What is the relationship between sodium channel function, neuronal function and clinical status in channelopathies of the nervous system? Given the central role of sodium channels in the generation of neuronal activity, channelopathies involving sodium channels might be expected to cause either enhanced sodium channel function and neuronal hyperexcitability associated with positive clinical manifestations such as seizures, or attenuated channel function and neuronal hypoexcitability associated with negative clinical manifestations such as paralysis. In this article, I review observations showing that changes in neuronal function and clinical status associated with channelopathies are not necessarily predictable solely from the altered physiological properties of the mutated channel itself. I discuss evidence showing that cell background acts as a filter that can strongly influence the effects of ion channel mutations.
Subscribe to Journal
Get full journal access for 1 year
only $18.75 per issue
All prices are NET prices.
VAT will be added later in the checkout.
Rent or Buy article
Get time limited or full article access on ReadCube.
All prices are NET prices.
George, A.L., Jr. Inherited channelopathies associated with epilepsy. Epilepsy Curr. 4, 65–70 (2004).
Cannon, S.C. Pathomechanisms in channelopathies of skeletal muscle and brain. Annu. Rev. Neurosci. 29, 387–415 (2006).
Hughlings Jackson, J. Selected Writings (ed. Taylor, T.) (Hodder and Stoughton, London, 1931).
Adrian, E.D. The activity of the nerve fibres. Nobel Prize Lecture in Physiology or Medicine, 1922–1941 (Elsevier Publishing, Amsterdam, 1965).
Hodgkin, A.L. & Huxley, A.F. A quantitative description of membrane current and its application to conduction and excitation in nerve. J. Physiol. (Lond.) 117, 500–544 (1952).
Escayg, A. et al. Mutations of SCN1A, encoding a neuronal sodium channel, in two families with GEFS+2. Nat. Genet. 24, 343–345 (2000).
Kearney, J.A. et al. A gain-of-function mutation in the sodium channel gene Scn2a results in seizures and behavioral abnormalities. Neuroscience 102, 307–317 (2001).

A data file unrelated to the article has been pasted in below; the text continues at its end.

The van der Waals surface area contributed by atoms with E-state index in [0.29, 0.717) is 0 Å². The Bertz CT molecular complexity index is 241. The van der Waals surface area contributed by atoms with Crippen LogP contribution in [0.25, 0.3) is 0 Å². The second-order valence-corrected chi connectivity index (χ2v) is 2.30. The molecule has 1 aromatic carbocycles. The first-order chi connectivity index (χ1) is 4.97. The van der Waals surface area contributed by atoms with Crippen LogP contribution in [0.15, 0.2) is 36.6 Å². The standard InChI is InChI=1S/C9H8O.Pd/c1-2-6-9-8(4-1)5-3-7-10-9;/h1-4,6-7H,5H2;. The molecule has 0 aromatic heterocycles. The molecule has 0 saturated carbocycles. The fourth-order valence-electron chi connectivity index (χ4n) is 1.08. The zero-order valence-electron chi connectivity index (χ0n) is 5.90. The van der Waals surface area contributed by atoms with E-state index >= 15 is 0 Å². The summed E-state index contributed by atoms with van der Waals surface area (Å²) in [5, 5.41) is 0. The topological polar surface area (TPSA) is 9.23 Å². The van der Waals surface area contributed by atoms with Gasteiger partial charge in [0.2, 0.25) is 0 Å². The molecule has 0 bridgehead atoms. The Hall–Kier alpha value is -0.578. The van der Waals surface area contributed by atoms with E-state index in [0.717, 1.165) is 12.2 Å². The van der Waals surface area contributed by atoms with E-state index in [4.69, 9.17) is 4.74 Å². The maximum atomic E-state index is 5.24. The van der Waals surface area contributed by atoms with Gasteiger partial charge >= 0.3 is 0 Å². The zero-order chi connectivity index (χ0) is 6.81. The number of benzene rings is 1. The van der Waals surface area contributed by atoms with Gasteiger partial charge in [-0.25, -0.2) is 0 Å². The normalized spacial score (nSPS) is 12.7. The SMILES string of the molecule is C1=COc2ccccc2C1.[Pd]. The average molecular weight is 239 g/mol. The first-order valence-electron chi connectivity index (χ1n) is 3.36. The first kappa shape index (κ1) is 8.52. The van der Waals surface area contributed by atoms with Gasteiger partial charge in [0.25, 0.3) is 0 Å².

Lossin, C. et al. Molecular basis of an inherited epilepsy. Neuron 34, 877–884 (2002).
Fujiwara, T. et al. Mutations of sodium channel α type 1 (SCN1A) in intractable childhood epilepsies with frequent generalized tonic-clonic seizures. Brain 126, 531–546 (2003).
Kamiya, K. et al. A nonsense mutation of the sodium channel gene SCN2A in a patient with intractable epilepsy and mental decline. J. Neurosci. 24, 2690–2698 (2004).
Claes, L. et al. De novo mutations in the sodium-channel gene SCN1A cause severe myoclonic epilepsy of infancy. Am. J. Hum. Genet. 68, 1327–1332 (2001).
Lossin, C. et al. Epilepsy-associated dysfunction in the voltage-gated neuronal sodium channel SCN1A. J. Neurosci. 23, 11289–11295 (2003).
Meisler, M.H. & Kearney, J.A. Sodium channel mutations in epilepsy and other neurological disorders. J. Clin. Invest. 115, 2010–2017 (2005).
Barela, A.J. et al. An epilepsy mutation in the sodium channel SCN1A that decreases channel excitability. J. Neurosci. 26, 2714–2723 (2006).
Mulley, J.C. et al. A new molecular mechanism for severe myoclonic epilepsy of infancy: exonic deletions in SCN1A. Neurology 67, 1094–1095 (2006).
Bergren, S.K. et al. Genetic modifiers affecting severity of epilepsy caused by mutation of sodium channel Scn2a. Mamm. Genome 16, 683–690 (2005).
Yu, F.H. et al. Reduced sodium current in GABAergic interneurons in a mouse model of severe myoclonic epilepsy in infancy. Nat. Neurosci. 9, 1142–1149 (2006).
Cummins, T.R. et al. Nav1.3 sodium channels: rapid repriming and slow closed-state inactivation display quantitative differences after expression in a mammalian cell line and in spinal sensory neurons. J. Neurosci. 21, 5952–5961 (2001).
Waxman, S.G. & Dib-Hajj, S.D. Erythermalgia: molecular basis for an inherited pain syndrome. Trends Mol. Med. 11, 555–562 (2005).
Cummins, T.R., Howe, J.R. & Waxman, S.G. Slow closed-state inactivation: a novel mechanism underlying ramp currents in cells expressing the hNE/PN1 sodium channel. J. Neurosci. 18, 9606–9619 (1998).
Toledo-Aral, J.J. et al. Identification of PN1, a predominant voltage-dependent sodium channel expressed principally in peripheral neurons. Proc. Natl. Acad. Sci. USA 94, 1527–1532 (1997).
Nassar, M.A. et al. Nociceptor-specific gene deletion reveals a major role for Nav1.7 (PN1) in acute and inflammatory pain. Proc. Natl. Acad. Sci. USA 101, 12706–12711 (2004).
Cox, J.J. et al. An SCN9A channelopathy causes congenital inability to experience pain. Nature 444, 894–898 (2006).
Dib-Hajj, S.D. et al. Gain-of-function mutation in Nav1.7 in familial erythromelalgia induces bursting of sensory neurons. Brain 128, 1847–1854 (2005).
Davis, M.D. et al. Erythromelalgia: vasculopathy, neuropathy, or both? A prospective study of vascular and neurophysiologic studies in erythromelalgia. Arch. Dermatol. 139, 1337–1343 (2003).
Mork, C., Kalgaard, O.M. & Kvernebo, K. Impaired neurogenic control of skin perfusion in erythromelalgia. J. Invest. Dermatol. 118, 699–703 (2002).
Yang, Y. et al. Mutations in SCN9A, encoding a sodium channel α subunit, in patients with primary erythermalgia. J. Med. Genet. 41, 171–174 (2004).